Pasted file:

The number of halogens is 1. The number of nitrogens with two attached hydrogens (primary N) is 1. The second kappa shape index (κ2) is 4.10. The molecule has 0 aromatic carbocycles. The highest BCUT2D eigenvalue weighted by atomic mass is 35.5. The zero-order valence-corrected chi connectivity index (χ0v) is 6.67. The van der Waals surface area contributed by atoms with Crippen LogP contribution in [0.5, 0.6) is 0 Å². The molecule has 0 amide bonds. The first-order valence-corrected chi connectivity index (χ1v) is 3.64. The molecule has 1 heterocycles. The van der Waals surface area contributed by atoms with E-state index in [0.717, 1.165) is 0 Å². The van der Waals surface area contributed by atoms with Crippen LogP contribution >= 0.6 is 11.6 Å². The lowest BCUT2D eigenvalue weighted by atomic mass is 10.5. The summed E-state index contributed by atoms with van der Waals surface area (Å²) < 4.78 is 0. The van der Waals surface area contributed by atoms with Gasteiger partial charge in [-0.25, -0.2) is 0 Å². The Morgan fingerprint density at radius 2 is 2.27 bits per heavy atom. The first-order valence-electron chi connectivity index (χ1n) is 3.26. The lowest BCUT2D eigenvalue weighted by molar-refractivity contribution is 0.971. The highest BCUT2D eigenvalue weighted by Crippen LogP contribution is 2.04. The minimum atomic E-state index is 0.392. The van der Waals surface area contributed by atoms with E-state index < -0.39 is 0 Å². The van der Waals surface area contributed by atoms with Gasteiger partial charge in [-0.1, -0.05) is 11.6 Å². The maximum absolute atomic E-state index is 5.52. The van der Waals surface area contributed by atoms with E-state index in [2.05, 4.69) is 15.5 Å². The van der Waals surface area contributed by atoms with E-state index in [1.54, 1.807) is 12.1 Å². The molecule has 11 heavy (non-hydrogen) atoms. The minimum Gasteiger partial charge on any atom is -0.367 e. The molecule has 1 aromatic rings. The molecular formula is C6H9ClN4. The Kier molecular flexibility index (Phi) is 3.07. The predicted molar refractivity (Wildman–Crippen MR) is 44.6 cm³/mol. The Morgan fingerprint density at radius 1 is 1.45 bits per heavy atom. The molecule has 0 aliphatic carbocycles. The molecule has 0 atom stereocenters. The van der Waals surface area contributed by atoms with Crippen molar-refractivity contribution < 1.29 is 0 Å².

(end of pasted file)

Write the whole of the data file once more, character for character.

The number of halogens is 1. The number of nitrogens with two attached hydrogens (primary N) is 1. The second kappa shape index (κ2) is 4.10. The molecule has 0 aromatic carbocycles. The highest BCUT2D eigenvalue weighted by atomic mass is 35.5. The zero-order valence-corrected chi connectivity index (χ0v) is 6.67. The van der Waals surface area contributed by atoms with Crippen LogP contribution in [0.5, 0.6) is 0 Å². The molecule has 0 amide bonds. The first-order valence-corrected chi connectivity index (χ1v) is 3.64. The molecule has 1 heterocycles. The van der Waals surface area contributed by atoms with E-state index in [0.717, 1.165) is 0 Å². The van der Waals surface area contributed by atoms with Crippen LogP contribution >= 0.6 is 11.6 Å². The lowest BCUT2D eigenvalue weighted by atomic mass is 10.5. The summed E-state index contributed by atoms with van der Waals surface area (Å²) < 4.78 is 0. The van der Waals surface area contributed by atoms with Gasteiger partial charge in [-0.25, -0.2) is 0 Å². The Morgan fingerprint density at radius 2 is 2.27 bits per heavy atom. The first-order valence-electron chi connectivity index (χ1n) is 3.26. The lowest BCUT2D eigenvalue weighted by molar-refractivity contribution is 0.971. The highest BCUT2D eigenvalue weighted by Crippen LogP contribution is 2.04. The minimum atomic E-state index is 0.392. The van der Waals surface area contributed by atoms with E-state index < -0.39 is 0 Å². The van der Waals surface area contributed by atoms with Gasteiger partial charge in [-0.1, -0.05) is 11.6 Å². The maximum absolute atomic E-state index is 5.52. The van der Waals surface area contributed by atoms with E-state index in [2.05, 4.69) is 15.5 Å². The van der Waals surface area contributed by atoms with E-state index in [1.54, 1.807) is 12.1 Å². The molecule has 11 heavy (non-hydrogen) atoms. The minimum Gasteiger partial charge on any atom is -0.367 e. The molecule has 1 aromatic rings. The molecular formula is C6H9ClN4. The Kier molecular flexibility index (Phi) is 3.07. The predicted molar refractivity (Wildman–Crippen MR) is 44.6 cm³/mol. The Morgan fingerprint density at radius 1 is 1.45 bits per heavy atom. The molecule has 0 aliphatic carbocycles. The molecule has 0 atom stereocenters. The van der Waals surface area contributed by atoms with Crippen molar-refractivity contribution < 1.29 is 0 Å².